Clemson head coach Dabo Swinney is highly regarded and recognized as one of the top coaches in college football today. Nick Saban and Urban Meyer may be on the top rung of the ladder, but Swinney is just one or maybe two lower. It seems like a long time ago when it was fair game to question whether or not Swinney should even be the head coach of a college football program, but few coaches have gone through their growing pains in their first few years as a head coach to turn out to be one of the best there is the way Swinney has.
Swinney was named the head coach of the Clemson program in the middle of the 2008 season. A midseason resignation by Clemson head coach Tommy Bowden after a disappointing 3-3 start put the program in the hands of Swinney, who had been serving the program as a wide receivers head coach and recruiting coordinator for the past five seasons. Swinney went 4-2 in his run as interim head coach, which was good enough to get Clemson into a postseason bowl game, the Gator Bowl against Nebraska. Swinney took a loss in his first bowl game, but new traditions like the Tiger Walk were a welcomed addition to the program and the mood around the program had clearly changed. Swinney was named the full-time head coach before the bowl game, which provided a sense of stability for the program, but was he a flash in the pan? The jury was still out.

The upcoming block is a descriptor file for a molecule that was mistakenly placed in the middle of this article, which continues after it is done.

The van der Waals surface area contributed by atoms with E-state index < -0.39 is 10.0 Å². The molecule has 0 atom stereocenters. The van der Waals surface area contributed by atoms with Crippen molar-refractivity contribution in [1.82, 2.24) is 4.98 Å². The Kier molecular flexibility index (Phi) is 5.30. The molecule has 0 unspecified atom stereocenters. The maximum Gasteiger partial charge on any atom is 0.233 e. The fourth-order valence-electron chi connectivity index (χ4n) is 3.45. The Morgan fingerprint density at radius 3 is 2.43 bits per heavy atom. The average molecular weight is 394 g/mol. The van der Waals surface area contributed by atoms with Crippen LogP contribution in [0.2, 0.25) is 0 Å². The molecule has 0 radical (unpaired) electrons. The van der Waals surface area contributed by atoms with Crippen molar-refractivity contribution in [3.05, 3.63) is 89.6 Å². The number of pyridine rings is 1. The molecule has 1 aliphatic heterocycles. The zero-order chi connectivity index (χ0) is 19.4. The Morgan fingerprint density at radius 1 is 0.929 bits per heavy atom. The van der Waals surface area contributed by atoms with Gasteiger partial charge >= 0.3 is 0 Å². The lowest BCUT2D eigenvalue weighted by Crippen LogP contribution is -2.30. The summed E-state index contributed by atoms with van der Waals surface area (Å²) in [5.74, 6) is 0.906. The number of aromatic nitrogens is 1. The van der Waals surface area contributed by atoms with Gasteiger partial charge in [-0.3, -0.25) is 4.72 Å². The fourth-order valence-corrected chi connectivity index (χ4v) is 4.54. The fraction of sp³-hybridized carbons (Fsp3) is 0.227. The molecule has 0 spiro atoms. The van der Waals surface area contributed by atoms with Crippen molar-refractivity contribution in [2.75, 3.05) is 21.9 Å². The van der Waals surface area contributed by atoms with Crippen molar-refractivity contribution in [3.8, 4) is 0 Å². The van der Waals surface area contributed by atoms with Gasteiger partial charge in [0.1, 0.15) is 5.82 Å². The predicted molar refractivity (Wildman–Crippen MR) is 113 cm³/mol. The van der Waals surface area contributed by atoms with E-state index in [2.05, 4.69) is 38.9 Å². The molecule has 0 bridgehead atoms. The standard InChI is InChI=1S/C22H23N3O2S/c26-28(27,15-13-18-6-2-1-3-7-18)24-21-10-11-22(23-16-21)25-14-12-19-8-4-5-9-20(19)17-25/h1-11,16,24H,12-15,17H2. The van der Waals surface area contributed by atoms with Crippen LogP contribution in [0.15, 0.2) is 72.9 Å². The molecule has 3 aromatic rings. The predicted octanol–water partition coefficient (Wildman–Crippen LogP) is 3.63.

The 2009 season would be Swinney’s first full season as a head coach. Things did not start out all that well for Swinney. After a season-opening win against Middle Tennessee, Clemson lost their ACC opener against Georgia Tech and would drop games against TCU and Maryland in the next three games to drop to 2-3. One story appearing on Bleacher Report was titled “The Honeymoon is over for Clemson’s Dabo Swinney.” Hot seat talk was beginning to burn. Message boards were flaming (especially those watching closely from Columbia).
Clemson regrouped with a blowout win over Wake Forest (without the help from the Wake Forest radio booth as far as we know), but would face a reality check of sorts the following week on the road against Miami (who was once again getting people to think the Hurricanes may be back; Miami was No. 10 in the AP poll at the time). It was a game of swings that had some questionable coaching decisions along the way.
How did that game end?
Clemson would go on to win their next four games to ride the winning streak to six games before falling on the road against in-state rival South Carolina and then once more to Georgia Tech in the ACC Championship Game. The season did end on a high note, however, with a Music City Bowl victory over Kentucky.